Scotland should build new relationship with US 'no matter who wins election'

Scotland needs to build a new relationship with America no matter the outcome of the coming US presidential election or any future constitutional change in the UK, a new report has claimed.
The result of the US election will have ramifications for Scotland, a new report claims.The result of the US election will have ramifications for Scotland, a new report claims.
The result of the US election will have ramifications for Scotland, a new report claims.

According to new Scottish political analyst firm European Merchants, the US election will “have an extraordinary impact” on America’s global direction, which will “produce significant effects for Scotland and the UK” on foreign policy, climate change and transatlantic relations.

However, whether it is Donald Trump or Joe Biden who is elected, the report says in the wake of Brexit, Scotland needs to take the initiative to build a “deeper bilateral political relationship” and “foster new mutually-beneficial partnerships across government, business and civil society” in the US to boost the Scottish economy.

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Author of “Scotland's Outlook on America's Vote: Ramifications for Scotland of the 2020 US Presidential Election”, political scientist Anthony Salamone, said: “Scotland benefits from close political, economic, social and cultural connections with the US. Such connections must, however, be constantly renewed, and consideration should be now given to means to develop the US-Scotland relationship from Scotland’s present constitutional position.

“While the fundamentals are good for American interest in Scotland, nearly every other territory in the world is also seeking some form of relationship with the United States. Moreover, the US has continual major demands on its foreign policy attention, so the Scottish approach must be adroit and targeted.

"Additionally, it is imperative that US-Scotland relations are fully insulated from the Scottish independence debate. Internal constitutional affairs should not form part of Scotland’s external relations, including at the political level, else their practical value will be limited. To be sustained, positive bilateral relations must be focused on matters of mutual interest and opportunity."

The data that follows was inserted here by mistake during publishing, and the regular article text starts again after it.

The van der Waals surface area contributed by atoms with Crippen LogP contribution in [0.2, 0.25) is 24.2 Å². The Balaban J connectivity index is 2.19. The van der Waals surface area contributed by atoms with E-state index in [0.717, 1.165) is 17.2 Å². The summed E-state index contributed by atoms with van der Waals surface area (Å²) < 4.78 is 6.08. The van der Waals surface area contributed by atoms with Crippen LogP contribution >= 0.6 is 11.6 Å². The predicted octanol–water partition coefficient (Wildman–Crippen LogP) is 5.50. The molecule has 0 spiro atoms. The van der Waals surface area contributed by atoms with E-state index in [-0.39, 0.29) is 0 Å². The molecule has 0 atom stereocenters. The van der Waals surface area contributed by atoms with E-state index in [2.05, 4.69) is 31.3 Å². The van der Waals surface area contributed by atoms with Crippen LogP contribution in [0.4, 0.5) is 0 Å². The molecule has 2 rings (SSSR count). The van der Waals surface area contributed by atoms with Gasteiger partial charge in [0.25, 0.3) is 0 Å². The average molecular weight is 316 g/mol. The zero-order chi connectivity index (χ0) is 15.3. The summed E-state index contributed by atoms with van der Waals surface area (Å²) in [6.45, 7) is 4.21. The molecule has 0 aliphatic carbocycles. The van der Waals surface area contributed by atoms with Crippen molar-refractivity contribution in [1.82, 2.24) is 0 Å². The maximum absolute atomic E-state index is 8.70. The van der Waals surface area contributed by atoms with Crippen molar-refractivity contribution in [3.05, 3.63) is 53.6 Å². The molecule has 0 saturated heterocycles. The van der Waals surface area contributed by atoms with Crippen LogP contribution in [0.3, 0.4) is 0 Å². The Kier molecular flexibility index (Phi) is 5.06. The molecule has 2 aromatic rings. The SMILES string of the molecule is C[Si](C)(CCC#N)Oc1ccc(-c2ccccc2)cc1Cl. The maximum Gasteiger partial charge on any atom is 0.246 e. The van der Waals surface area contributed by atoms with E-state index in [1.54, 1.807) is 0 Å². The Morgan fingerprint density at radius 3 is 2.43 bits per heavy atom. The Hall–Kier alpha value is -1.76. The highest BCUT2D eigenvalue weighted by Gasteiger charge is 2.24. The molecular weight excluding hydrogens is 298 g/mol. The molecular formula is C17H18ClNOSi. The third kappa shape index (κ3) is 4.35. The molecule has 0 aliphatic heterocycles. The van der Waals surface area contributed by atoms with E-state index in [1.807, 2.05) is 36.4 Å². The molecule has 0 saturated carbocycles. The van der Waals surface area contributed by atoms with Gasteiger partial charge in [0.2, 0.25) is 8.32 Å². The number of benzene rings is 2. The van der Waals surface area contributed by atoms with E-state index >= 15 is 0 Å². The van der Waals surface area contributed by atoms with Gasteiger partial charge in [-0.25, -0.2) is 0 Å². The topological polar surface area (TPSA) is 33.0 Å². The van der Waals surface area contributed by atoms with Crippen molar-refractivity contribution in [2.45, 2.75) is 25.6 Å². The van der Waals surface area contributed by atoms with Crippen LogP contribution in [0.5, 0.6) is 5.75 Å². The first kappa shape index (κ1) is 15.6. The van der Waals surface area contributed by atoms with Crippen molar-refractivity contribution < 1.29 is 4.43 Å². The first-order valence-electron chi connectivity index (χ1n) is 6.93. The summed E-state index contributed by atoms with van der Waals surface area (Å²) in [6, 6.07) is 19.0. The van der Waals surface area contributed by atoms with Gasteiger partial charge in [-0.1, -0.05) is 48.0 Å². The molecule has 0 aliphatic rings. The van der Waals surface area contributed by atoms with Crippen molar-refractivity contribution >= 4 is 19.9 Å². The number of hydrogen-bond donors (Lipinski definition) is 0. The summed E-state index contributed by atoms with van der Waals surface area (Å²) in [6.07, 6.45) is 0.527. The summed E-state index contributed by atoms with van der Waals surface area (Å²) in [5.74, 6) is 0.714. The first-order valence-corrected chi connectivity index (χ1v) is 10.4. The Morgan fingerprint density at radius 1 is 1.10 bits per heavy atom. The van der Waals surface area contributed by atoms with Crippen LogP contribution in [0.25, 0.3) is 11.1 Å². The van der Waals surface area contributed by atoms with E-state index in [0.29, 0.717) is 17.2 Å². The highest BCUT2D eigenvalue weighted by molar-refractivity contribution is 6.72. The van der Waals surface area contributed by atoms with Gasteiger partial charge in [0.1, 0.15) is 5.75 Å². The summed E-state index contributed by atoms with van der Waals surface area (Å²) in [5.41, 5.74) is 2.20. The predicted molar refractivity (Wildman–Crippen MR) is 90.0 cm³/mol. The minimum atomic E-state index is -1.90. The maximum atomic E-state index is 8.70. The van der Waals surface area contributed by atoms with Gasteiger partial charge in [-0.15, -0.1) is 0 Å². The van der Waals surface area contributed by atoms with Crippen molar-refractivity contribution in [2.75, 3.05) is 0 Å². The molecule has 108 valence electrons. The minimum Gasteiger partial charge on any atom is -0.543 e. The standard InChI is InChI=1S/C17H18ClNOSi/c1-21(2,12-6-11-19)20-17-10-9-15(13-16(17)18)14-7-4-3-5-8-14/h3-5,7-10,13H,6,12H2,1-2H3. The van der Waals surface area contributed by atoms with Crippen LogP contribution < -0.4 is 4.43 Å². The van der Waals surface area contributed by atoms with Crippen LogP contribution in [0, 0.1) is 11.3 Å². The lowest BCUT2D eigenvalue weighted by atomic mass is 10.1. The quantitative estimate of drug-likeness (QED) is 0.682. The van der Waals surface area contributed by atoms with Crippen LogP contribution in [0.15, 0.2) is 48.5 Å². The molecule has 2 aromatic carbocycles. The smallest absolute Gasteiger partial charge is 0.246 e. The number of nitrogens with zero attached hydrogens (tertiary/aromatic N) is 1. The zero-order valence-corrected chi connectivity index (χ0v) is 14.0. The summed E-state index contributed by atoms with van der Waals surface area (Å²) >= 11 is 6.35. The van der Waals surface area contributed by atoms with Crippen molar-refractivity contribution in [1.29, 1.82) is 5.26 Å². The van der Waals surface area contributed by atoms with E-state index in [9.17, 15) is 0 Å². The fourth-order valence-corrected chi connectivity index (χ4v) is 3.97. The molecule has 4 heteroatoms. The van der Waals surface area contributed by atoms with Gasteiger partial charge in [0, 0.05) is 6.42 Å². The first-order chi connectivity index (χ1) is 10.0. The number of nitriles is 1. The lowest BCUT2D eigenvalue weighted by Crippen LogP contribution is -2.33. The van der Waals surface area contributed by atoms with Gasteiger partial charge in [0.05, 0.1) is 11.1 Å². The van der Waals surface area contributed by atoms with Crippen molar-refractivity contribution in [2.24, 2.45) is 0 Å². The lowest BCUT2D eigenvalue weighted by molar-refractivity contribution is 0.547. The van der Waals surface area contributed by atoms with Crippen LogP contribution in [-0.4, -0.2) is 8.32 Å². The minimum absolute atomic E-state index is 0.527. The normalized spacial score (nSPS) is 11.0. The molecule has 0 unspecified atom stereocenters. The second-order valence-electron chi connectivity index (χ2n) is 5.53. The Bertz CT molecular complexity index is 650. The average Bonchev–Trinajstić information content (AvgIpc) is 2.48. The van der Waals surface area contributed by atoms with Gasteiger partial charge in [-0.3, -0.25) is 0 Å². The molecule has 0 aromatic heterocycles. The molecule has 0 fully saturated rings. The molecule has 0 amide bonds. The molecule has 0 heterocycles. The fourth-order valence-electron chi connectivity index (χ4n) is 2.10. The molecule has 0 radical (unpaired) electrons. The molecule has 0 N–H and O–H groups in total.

However, Mr Salamone warns that if Mr Trump wins a second term, the Scottish Government should still seek to build a closer relationship “capable of transcending differences between governments”.

He said: “The focus for Scotland should be to nurture long-term links which can develop whatever government holds power in Washington or Edinburgh. It must be noted that Scotland will operate within the current limitations of its external action for years to come – as part of the UK or during a transition to independence.

"Purposeful consideration should now be given to how to proactively and strategically develop the US-Scotland relationship, whatever the result of the independence debate.”

He also suggests that should Scotland become independent in the future, the “debate on foreign affairs needs to become more realistic”.

Mr Salamone added: “The common idea that Scotland has to choose between close links with the EU or the US is wrong and needs to be called out. Scotland needs both relationships and should do more on both.

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"The negativity around a trade deal with the US makes it harder to build new bridges. The US-Scotland relationship needs to be able to carry on regardless of different governments or differing points of view.”

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